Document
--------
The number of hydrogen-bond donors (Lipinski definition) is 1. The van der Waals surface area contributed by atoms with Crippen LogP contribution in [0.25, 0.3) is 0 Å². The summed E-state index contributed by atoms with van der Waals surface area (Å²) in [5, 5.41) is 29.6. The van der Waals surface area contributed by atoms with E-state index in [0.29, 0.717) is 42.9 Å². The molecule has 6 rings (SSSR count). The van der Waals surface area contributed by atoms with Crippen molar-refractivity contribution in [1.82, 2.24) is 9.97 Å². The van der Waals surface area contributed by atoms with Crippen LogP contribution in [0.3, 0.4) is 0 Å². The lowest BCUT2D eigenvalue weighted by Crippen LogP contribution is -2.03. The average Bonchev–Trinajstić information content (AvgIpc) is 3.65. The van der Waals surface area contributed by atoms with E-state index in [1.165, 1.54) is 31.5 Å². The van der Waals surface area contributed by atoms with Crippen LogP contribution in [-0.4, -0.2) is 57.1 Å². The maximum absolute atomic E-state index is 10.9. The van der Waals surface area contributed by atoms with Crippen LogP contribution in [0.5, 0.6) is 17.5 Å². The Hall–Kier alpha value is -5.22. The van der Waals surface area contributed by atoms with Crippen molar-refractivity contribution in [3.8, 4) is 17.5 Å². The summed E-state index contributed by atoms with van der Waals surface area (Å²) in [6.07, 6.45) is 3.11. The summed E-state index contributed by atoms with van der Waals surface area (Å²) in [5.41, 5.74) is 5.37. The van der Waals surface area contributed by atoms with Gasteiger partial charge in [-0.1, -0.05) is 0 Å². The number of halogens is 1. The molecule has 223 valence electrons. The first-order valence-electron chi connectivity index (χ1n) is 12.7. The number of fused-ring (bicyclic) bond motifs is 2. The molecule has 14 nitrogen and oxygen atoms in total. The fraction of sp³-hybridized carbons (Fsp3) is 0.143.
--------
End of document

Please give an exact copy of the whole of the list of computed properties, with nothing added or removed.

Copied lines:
The number of hydrogen-bond donors (Lipinski definition) is 1. The van der Waals surface area contributed by atoms with Crippen LogP contribution in [0.25, 0.3) is 0 Å². The summed E-state index contributed by atoms with van der Waals surface area (Å²) in [5, 5.41) is 29.6. The van der Waals surface area contributed by atoms with E-state index in [0.29, 0.717) is 42.9 Å². The molecule has 6 rings (SSSR count). The van der Waals surface area contributed by atoms with Crippen molar-refractivity contribution in [1.82, 2.24) is 9.97 Å². The van der Waals surface area contributed by atoms with Crippen LogP contribution in [0.3, 0.4) is 0 Å². The lowest BCUT2D eigenvalue weighted by Crippen LogP contribution is -2.03. The average Bonchev–Trinajstić information content (AvgIpc) is 3.65. The van der Waals surface area contributed by atoms with E-state index in [1.165, 1.54) is 31.5 Å². The van der Waals surface area contributed by atoms with Crippen LogP contribution in [-0.4, -0.2) is 57.1 Å². The maximum absolute atomic E-state index is 10.9. The van der Waals surface area contributed by atoms with Crippen LogP contribution in [0.5, 0.6) is 17.5 Å². The Hall–Kier alpha value is -5.22. The van der Waals surface area contributed by atoms with Crippen molar-refractivity contribution in [3.8, 4) is 17.5 Å². The summed E-state index contributed by atoms with van der Waals surface area (Å²) in [6.07, 6.45) is 3.11. The summed E-state index contributed by atoms with van der Waals surface area (Å²) in [5.41, 5.74) is 5.37. The van der Waals surface area contributed by atoms with Gasteiger partial charge in [-0.1, -0.05) is 0 Å². The number of halogens is 1. The molecule has 223 valence electrons. The first-order valence-electron chi connectivity index (χ1n) is 12.7. The number of fused-ring (bicyclic) bond motifs is 2. The molecule has 14 nitrogen and oxygen atoms in total. The fraction of sp³-hybridized carbons (Fsp3) is 0.143.